The Hours: The world is your oyster with daily happy hour and reverse happy hour deals at Salt Cellar: 4 to 7 pm and 10 pm to 1 am.
The Details: $2.75 well drinks and domestic draft beers, appetizers ranging in price from $1.50 oysters on a half shell to $13.95 for a large bucket of steamers or mussels.
The Interior: The Salt Cellar is designed as an underground nautical retreat from the scorching desert sun. Allow your eyes to adjust to the dimly lit, wood-paneled surroundings before descending two flights of stairs into the belly of this briny beast. Check out the large open-air lobster tank (sorry, fellas!) before heading into the small bar off to the side. From there, enjoy seating at several high-top tables or snag a seat at the bar to cool off and enjoy happy hour pricing.
The Cost: Two oysters on a half shell ($1.50 each), two baked stuffed clams ($1.75 each), escargot en caps ($5.95), New England clam chowder ($6.95), and two well drinks ($2.75 each) came to 25 dollars without tax or tip.
The Conclusion: Seafood in the desert can be hit or miss, but the happy hour at Salt Cellar manages to serve up a fresh and affordable alternative to the tired fish and chips routine. Happy hour suffers from limited discounts on drinks (no deals on wine?) but it doesn't matter too much considering the seafood is the main attraction.
The oysters on a half shell were served freshly-shucked on a bed of ice and were so large they were almost two-biters. Fresh lemon and tangy cocktail sauce accented the platter, and we made sure to ask for a side of horseradish to give those suckers a little extra kick. At $1.50 a pop, there's no going wrong with these juicy gems.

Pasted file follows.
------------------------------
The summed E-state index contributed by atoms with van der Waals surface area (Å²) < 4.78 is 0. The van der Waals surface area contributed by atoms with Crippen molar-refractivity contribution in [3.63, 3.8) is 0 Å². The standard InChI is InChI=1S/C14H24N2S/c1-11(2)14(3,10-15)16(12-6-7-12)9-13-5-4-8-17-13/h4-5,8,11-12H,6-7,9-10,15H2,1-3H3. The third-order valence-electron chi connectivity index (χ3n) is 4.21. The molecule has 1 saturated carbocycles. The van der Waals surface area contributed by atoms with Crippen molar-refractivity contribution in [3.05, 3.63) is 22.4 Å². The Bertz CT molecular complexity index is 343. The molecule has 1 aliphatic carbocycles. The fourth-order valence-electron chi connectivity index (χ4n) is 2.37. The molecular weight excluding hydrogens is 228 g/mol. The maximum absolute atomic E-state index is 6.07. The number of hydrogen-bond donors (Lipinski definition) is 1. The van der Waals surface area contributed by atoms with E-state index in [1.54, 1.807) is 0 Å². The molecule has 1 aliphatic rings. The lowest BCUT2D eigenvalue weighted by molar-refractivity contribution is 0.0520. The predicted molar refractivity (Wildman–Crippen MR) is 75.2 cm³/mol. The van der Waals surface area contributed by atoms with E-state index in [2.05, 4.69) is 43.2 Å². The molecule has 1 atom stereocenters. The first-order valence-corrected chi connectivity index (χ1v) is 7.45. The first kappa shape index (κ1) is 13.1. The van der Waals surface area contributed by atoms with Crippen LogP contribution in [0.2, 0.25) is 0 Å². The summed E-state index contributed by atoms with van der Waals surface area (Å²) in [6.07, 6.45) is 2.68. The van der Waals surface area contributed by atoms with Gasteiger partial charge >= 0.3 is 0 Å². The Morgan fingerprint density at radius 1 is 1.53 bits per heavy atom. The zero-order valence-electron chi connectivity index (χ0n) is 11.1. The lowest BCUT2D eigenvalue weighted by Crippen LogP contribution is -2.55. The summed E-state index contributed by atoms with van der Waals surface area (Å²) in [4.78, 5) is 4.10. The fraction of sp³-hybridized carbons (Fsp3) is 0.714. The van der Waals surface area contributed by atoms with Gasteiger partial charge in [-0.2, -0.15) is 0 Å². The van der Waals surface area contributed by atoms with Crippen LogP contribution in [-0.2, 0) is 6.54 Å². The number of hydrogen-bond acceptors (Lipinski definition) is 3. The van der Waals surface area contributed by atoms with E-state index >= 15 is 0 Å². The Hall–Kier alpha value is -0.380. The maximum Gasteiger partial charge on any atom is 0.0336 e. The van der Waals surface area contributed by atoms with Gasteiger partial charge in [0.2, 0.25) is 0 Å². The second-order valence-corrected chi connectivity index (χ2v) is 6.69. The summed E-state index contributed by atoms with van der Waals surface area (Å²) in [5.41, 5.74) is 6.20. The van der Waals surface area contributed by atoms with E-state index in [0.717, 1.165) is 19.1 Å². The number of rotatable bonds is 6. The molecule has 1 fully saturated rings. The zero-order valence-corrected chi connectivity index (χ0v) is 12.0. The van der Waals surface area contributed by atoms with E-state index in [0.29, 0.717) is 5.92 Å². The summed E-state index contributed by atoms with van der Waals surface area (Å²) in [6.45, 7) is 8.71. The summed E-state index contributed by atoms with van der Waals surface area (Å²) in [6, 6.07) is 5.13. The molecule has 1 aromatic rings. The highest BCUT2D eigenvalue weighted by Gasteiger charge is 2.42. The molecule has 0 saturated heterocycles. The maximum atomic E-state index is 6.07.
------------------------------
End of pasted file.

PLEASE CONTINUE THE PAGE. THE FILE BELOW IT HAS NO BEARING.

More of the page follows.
For a garlic-loving snail enthusiast (a niche audience to be sure), the Escargot en Caps proved to be a good bet. Button mushroom caps were hollowed out and topped with escargot before being baked in a garlic butter sauce. The snails were tender and a large slice of doughy bread on the side was perfect for mopping up all that garlicky goodness.
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It was a bit of a surprise when the New England clam chowder came out as more of a broth-based soup than a thick, hearty chowder, but what won us over was the generous amount of chopped clams and tender potatoes afloat in a flavorful broth. Cute little oyster crackers on the side never hurt either.
The only disappointment of the evening was the baked stuffed clams. These giant stuffed clams were impressive to behold, but there was something off with the flavor. Too heavy on the breading? Unidentifiable fishy flavor? Not enough salt? We couldn't quite figure it out, but at only $1.75 a piece and with assurances from other patrons that they're usually much better, we'll assume it was just an off night.
Instead of trawling the desert for an alternative to the fried and true bar food menu, hit up the Salt Cellar to escape the heat and be transported to a more maritime frame of mind.
Overall Grade: B